Craig Houston is a Scottish writer, artist and musician with over 25 years experience in the video games and comic book industries, who I first worked with at Marvel UK on their Warheads comic. Craig now lives in Los Angeles with his wife Rose, where he writes full time for Treyarch’s Call of Duty series, and with the recent release of Call of Duty: Black Ops III, it seemed a more than opportune time to catch up and discuss comics and computer game writing…
Treyarch, which is wholly owned by Activision Publishing, Inc. is an award-winning video game studio, driven by the desire to create epic gameplay experiences that are enjoyed by as many video game fans as possible. It is an approach that has helped to make the studio an industry-leading game developer, whose Call of Duty: Black Ops II set world-wide launch day records, and whose previous game Call of Duty: Black Ops set an entertainment launch opening record upon its release in 2010 and continues to be one of the best-selling games of all time, according to NPD and GfK Chart-Track.
Call of Duty: Black Ops III, from Activision Publishing, Inc., introduces a future where the line between man and machine is blurred, granting players with powerful abilities and an all-new momentum-based, chained movement system that completely redefines the way you play.
The title showcases the possibilities of Activision’s three-year development cycle for Call of Duty, as developer Treyarch has delivered a series of innovations across all modes of play, and the most content-rich game in Call of Duty history, including next gen features such as online play across all modes, extensive choice based gameplay, a suite of customization features, full eSports integration, bonus games and more.
downthetubes: Craig, it’s been years! We last talked comics in 1994, I think when the wheels came off the bus at Marvel UK, but you’d already started making a name for yourself on their Warheads book. What did you do next?
Craig: Actually I think we saw each other briefly at a Con in Bristol back in the early 2000’s, but I may well have been unrecognizable at that point – It had been a rough couple of years! When Marvel UK suddenly shut shop, I really needed a job, so went back to being an artist for video games – A job I’d actually done for a number of years before working in comics.
downthetubes: Then you seemed to drop off the radar… In fact, you seem to have become something of a Man of Mystery for quite a while. Did you leave comics behind completely?
Craig: I had lots of scripts and ideas knocking around, but I really just had to focus on earning a living. Fortunately, games were reaching a level of sophistication where scriptwriting had started to become important, so I was able to work as both a writer and an artist in the industry for many years before I began focusing my efforts on writing full time…
downthetubes: — But sprang back in 2008 with your move to the US and working on Call of Duty. How did that come about?
Craig: Like many things, it seemed to come of the blue. I got a call from someone I’d worked with at several companies in the past, who wanted me to help out on Call of Duty 3. A short term freelance job turned into the offer of a full time job with Treyarch. After the inevitable struggle with work visas and such practicalities, I started full time with Treyarch as writer on Call of Duty: World at War.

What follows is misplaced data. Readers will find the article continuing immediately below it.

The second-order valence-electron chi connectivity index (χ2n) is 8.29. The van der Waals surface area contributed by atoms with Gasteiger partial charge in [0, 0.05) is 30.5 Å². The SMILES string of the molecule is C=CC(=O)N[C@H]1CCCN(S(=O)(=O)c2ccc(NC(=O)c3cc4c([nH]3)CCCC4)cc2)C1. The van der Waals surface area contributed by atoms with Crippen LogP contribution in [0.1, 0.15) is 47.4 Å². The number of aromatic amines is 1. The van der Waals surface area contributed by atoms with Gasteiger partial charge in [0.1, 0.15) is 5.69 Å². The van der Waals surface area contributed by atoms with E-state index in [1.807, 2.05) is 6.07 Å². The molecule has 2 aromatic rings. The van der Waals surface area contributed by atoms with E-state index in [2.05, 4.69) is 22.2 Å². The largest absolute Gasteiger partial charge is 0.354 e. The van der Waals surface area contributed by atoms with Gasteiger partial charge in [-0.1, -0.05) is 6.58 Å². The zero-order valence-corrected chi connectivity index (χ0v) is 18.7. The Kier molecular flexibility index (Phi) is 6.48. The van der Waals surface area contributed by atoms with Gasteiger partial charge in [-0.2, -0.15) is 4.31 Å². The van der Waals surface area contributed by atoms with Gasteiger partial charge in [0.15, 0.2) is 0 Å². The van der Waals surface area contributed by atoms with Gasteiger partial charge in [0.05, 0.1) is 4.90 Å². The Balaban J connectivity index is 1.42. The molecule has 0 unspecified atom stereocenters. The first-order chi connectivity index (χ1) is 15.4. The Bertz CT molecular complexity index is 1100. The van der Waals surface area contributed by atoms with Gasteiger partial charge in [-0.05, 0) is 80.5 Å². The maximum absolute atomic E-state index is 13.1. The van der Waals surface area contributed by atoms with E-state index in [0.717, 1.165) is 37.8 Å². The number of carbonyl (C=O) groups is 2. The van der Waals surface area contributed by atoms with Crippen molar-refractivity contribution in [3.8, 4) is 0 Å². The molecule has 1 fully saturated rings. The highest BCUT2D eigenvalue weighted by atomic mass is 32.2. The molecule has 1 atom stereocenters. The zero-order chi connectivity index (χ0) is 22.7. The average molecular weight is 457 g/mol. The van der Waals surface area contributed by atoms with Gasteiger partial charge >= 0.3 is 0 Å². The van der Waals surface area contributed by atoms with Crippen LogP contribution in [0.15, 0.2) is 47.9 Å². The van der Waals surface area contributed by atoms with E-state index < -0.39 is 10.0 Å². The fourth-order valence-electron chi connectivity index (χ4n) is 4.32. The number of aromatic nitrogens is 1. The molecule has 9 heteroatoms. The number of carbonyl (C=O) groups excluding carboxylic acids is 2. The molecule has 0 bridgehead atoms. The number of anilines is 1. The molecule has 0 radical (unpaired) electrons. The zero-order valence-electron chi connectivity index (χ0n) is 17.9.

downthetubes: You’ve gotten high praise for your work on previous incarnations of Call of Duty. Is the overall approach to a game script similar to comics – plot, script, dialoguing?
Craig: It’s similar in a lot of ways, but much, much more collaborative. Even once the core ideas and scenario are in place, ideas continue to come from all departments throughout development. That’s part of the fun, you’re constantly adapting and rewriting.
downthetubes: I assume, though, that a computer game script can run to hundreds of pages, unlike a comic?
Craig: Well, I look back on the days of writing 22 page comic scripts and think… Sheesh! That seems so simple now! To give you an example, even just one of our Zombies levels has a script of around 2,500 lines of dialogue. Add in a long story mode, multiplayer and a whole bunch of other supporting material – the volume of work is just ENORMOUS.
downthetubes: How long does that part of the development process take, from initial planning and story planning to final script?
Craig: Writing of various kinds is ongoing throughout the project – scenes are often written and recorded in non-chronological order, so it’s very much a case of keeping working on multiple things until everything comes together. As I always tell our actors – it’s very much a leap of faith!
downthetubes: Once you’ve written the script, is that when dialoguing is done, as with an animated film, and does the script continue to evolve depending on casting of characters?
Craig: We actually cast before scripts are locked. That’s actually a blessing, as the writing can continue to develop based on how the performances are growing. Sometimes we see an actor do something really interesting or unexpected, so we can then adjust the script so as to play to their strengths.
downthetubes: You’re credited as Lead Writer on Call of Duty Black Ops III – what does that role involve on a game?